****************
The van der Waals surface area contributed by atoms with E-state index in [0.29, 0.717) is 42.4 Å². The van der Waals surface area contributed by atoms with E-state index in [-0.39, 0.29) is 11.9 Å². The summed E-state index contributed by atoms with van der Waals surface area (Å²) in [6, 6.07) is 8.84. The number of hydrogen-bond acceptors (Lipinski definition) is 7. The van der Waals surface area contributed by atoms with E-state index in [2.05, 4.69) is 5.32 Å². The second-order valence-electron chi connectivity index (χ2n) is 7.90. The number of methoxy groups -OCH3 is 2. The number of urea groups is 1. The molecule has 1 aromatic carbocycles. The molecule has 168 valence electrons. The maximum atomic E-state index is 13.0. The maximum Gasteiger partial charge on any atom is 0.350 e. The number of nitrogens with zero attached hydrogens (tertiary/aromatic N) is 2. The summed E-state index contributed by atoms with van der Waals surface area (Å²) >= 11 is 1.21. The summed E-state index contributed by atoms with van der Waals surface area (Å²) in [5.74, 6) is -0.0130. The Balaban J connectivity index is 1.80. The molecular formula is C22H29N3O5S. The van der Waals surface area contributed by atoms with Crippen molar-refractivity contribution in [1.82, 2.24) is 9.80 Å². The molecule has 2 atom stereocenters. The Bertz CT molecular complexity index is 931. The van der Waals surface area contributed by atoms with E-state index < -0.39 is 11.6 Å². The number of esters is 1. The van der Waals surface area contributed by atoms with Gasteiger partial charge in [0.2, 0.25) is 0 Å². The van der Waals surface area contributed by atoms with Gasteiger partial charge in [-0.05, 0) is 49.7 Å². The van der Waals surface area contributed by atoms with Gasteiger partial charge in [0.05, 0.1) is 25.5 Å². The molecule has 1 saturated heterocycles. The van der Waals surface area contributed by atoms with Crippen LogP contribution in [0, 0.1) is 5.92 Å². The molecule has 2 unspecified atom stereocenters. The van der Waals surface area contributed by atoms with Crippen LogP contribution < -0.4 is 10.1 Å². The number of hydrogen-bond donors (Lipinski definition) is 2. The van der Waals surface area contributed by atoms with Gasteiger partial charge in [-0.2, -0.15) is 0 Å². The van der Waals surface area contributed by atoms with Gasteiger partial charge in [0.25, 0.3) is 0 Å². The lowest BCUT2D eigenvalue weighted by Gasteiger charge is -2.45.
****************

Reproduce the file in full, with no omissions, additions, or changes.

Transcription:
The van der Waals surface area contributed by atoms with E-state index in [0.29, 0.717) is 42.4 Å². The van der Waals surface area contributed by atoms with E-state index in [-0.39, 0.29) is 11.9 Å². The summed E-state index contributed by atoms with van der Waals surface area (Å²) in [6, 6.07) is 8.84. The number of hydrogen-bond acceptors (Lipinski definition) is 7. The van der Waals surface area contributed by atoms with E-state index in [2.05, 4.69) is 5.32 Å². The second-order valence-electron chi connectivity index (χ2n) is 7.90. The number of methoxy groups -OCH3 is 2. The number of urea groups is 1. The molecule has 1 aromatic carbocycles. The molecule has 168 valence electrons. The maximum atomic E-state index is 13.0. The maximum Gasteiger partial charge on any atom is 0.350 e. The number of nitrogens with zero attached hydrogens (tertiary/aromatic N) is 2. The summed E-state index contributed by atoms with van der Waals surface area (Å²) >= 11 is 1.21. The summed E-state index contributed by atoms with van der Waals surface area (Å²) in [5.74, 6) is -0.0130. The Balaban J connectivity index is 1.80. The molecular formula is C22H29N3O5S. The van der Waals surface area contributed by atoms with Crippen molar-refractivity contribution in [1.82, 2.24) is 9.80 Å². The molecule has 2 atom stereocenters. The Bertz CT molecular complexity index is 931. The van der Waals surface area contributed by atoms with E-state index < -0.39 is 11.6 Å². The number of esters is 1. The van der Waals surface area contributed by atoms with Gasteiger partial charge in [0.2, 0.25) is 0 Å². The van der Waals surface area contributed by atoms with Gasteiger partial charge in [-0.05, 0) is 49.7 Å². The van der Waals surface area contributed by atoms with Gasteiger partial charge in [0.05, 0.1) is 25.5 Å². The molecule has 1 saturated heterocycles. The van der Waals surface area contributed by atoms with Crippen LogP contribution in [0, 0.1) is 5.92 Å². The molecule has 2 unspecified atom stereocenters. The van der Waals surface area contributed by atoms with Crippen LogP contribution < -0.4 is 10.1 Å². The number of hydrogen-bond donors (Lipinski definition) is 2. The van der Waals surface area contributed by atoms with Gasteiger partial charge in [-0.2, -0.15) is 0 Å². The van der Waals surface area contributed by atoms with Gasteiger partial charge in [0.25, 0.3) is 0 Å². The lowest BCUT2D eigenvalue weighted by Gasteiger charge is -2.45.